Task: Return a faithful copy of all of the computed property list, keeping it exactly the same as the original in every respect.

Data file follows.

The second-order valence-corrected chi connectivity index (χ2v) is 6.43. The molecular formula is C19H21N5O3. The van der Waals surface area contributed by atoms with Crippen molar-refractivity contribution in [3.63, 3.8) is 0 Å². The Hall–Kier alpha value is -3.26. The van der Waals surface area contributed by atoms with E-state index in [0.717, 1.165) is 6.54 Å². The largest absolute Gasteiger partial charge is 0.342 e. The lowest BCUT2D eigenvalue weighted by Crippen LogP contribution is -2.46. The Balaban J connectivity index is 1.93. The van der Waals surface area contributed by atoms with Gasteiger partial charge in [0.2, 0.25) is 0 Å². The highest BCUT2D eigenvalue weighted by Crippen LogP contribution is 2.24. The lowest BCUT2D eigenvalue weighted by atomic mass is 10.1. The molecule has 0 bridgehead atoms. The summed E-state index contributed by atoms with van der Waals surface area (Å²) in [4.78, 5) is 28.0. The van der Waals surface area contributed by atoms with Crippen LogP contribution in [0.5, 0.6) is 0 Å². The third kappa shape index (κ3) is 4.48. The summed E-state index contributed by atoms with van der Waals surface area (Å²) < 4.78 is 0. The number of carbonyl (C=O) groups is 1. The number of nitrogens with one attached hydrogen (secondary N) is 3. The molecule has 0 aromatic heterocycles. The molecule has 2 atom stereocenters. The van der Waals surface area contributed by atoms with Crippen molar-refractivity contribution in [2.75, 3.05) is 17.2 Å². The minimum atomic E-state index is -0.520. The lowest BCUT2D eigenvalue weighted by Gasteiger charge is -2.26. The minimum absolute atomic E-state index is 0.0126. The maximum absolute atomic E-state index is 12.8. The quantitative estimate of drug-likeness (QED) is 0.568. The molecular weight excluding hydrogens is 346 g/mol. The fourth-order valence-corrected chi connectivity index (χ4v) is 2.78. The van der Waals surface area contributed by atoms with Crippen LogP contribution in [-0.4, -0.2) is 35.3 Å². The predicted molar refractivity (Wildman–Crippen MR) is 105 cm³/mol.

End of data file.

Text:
The second-order valence-corrected chi connectivity index (χ2v) is 6.43. The molecular formula is C19H21N5O3. The van der Waals surface area contributed by atoms with Crippen molar-refractivity contribution in [3.63, 3.8) is 0 Å². The Hall–Kier alpha value is -3.26. The van der Waals surface area contributed by atoms with E-state index in [0.717, 1.165) is 6.54 Å². The largest absolute Gasteiger partial charge is 0.342 e. The lowest BCUT2D eigenvalue weighted by Crippen LogP contribution is -2.46. The Balaban J connectivity index is 1.93. The van der Waals surface area contributed by atoms with Gasteiger partial charge in [0.2, 0.25) is 0 Å². The highest BCUT2D eigenvalue weighted by Crippen LogP contribution is 2.24. The lowest BCUT2D eigenvalue weighted by atomic mass is 10.1. The molecule has 0 bridgehead atoms. The summed E-state index contributed by atoms with van der Waals surface area (Å²) in [4.78, 5) is 28.0. The van der Waals surface area contributed by atoms with Crippen LogP contribution in [0.5, 0.6) is 0 Å². The third kappa shape index (κ3) is 4.48. The summed E-state index contributed by atoms with van der Waals surface area (Å²) < 4.78 is 0. The number of carbonyl (C=O) groups is 1. The number of nitrogens with one attached hydrogen (secondary N) is 3. The molecule has 0 aromatic heterocycles. The molecule has 2 atom stereocenters. The van der Waals surface area contributed by atoms with Crippen molar-refractivity contribution in [2.75, 3.05) is 17.2 Å². The minimum atomic E-state index is -0.520. The lowest BCUT2D eigenvalue weighted by Gasteiger charge is -2.26. The minimum absolute atomic E-state index is 0.0126. The maximum absolute atomic E-state index is 12.8. The quantitative estimate of drug-likeness (QED) is 0.568. The molecular weight excluding hydrogens is 346 g/mol. The fourth-order valence-corrected chi connectivity index (χ4v) is 2.78. The van der Waals surface area contributed by atoms with Crippen LogP contribution in [-0.4, -0.2) is 35.3 Å². The predicted molar refractivity (Wildman–Crippen MR) is 105 cm³/mol.